The moai sit on platforms, called ahu. Once they were positioned on the ahu, sockets were carved and the eyes were placed, giving the statues their mana, or spirit. The eyes, made of white coral, always gaze slightly upward. The reddish topknot on this guy’s head is made of scoria, a different stone from the volcanic type of which the moais’ bodies are composed. Not all of the heads have topknots, which are thought to represent a hairdo (think man-bun) rather than a hat.



Ahu Akivi, a line of seven statues standing at attention on a small hill, is a bit further inland, and we visited there in the harsh light of afternoon.


Like many other ahu,  this one is positioned to align with the spring and fall equinoxes.

One morning we left the hotel early to catch the sunrise at Rano Kao, the largest crater on the island. Rapa Nui was formed when two volcanoes erupted, then a smaller third one joined. The lake inside the enormous crater  (1 km across) is covered with mats of grasses, and on a good day the sky and clouds create stunning reflections in the water. Unfortunately, sunrise didn’t materialize except for a brief moment, but a downpour did.


Next up: a real sunrise!

Island in the Middle of the Ocean

OLYMPUS DIGITAL CAMERARapa Nui — aka Easter Island, lies some 2200 miles off the coast of Chile, and is famously described as the most remote inhabited spot in the world. Home to the mysterious moai, it is the object of endless speculation about the civilization that settled here between 600 and 900 AD.

While Rapa Nui has been part of Chile since 1888, it was actually discovered by Polynesians from further west in the Pacific. It wasn’t till the early 1700s that it was rediscovered by a Dutch, then a Spanish, then a British explorer, Captain Cook. It was the Dutch explorer, Jacob Roggeveen, who named Rapa Nui Easter Island, as he landed there on Easter Sunday 1722.

Some 800 moai dot the island, some just broken fragments near the quarries where they were carved. Tribal warfare and Catholic missionaries took their toll on these magnificent statues over the centuries. As a result, most of them were toppled over, though around 40-50 have been restored to an upright position.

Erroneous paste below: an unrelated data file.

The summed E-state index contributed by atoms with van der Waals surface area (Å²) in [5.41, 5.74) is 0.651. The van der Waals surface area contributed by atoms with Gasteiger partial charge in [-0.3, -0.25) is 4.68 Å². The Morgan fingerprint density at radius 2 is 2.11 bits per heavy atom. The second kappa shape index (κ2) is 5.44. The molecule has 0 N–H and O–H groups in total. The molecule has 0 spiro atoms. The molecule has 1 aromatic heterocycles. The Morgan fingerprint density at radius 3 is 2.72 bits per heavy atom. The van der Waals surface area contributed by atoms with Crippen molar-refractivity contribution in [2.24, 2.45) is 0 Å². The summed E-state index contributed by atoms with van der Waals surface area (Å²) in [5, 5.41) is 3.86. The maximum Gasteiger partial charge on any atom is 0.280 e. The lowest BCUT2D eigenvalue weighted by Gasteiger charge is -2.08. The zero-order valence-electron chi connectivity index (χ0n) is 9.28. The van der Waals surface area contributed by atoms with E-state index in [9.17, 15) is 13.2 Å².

In the next post we’ll meet the mysterious moai.

Back to Santiago

I decided to write this series of posts out of the order in which I experienced the places, so this entry takes us back to Santiago after a week in Easter Island.

My boutique  hotel, the Casa Bellavista, could not have been more different from the dreary B&B I stayed in the weekend before. It was strategically located in the midst of the Bellavista barrio, a hip and artsy neighborhood with plenty of restaurants, wine bars, cafés and shops. Patio Bellavista, a covered city block, is chock full of shops and restaurants and is great for nightlife.

The distinguishing feature of the barrio is the abundance of murals painted on storefronts and walls. I guess you could call it graffiti, but it’s so much more, obviously the work of very talented artists.




Wandering the streets of Bellavista is a treat for the eyes!

My friend Laura, who was on the Easter Island trip and also the expedition to Bali in January, had secured a driver for a day, so Arturo took us to the Underraga Winery in the Maipo Valley, just a short hop south of Santiago. The winery was established in 1885, and we were able to taste sauvignon blanc, carmenere, and a 100% cabernet sauvignon, finishing with a dessert blend of sauvignon blanc and semillon. All yummy! It’s going into fall here, and the grapes have all been harvested, so we got a peek at the process of selecting and destemming.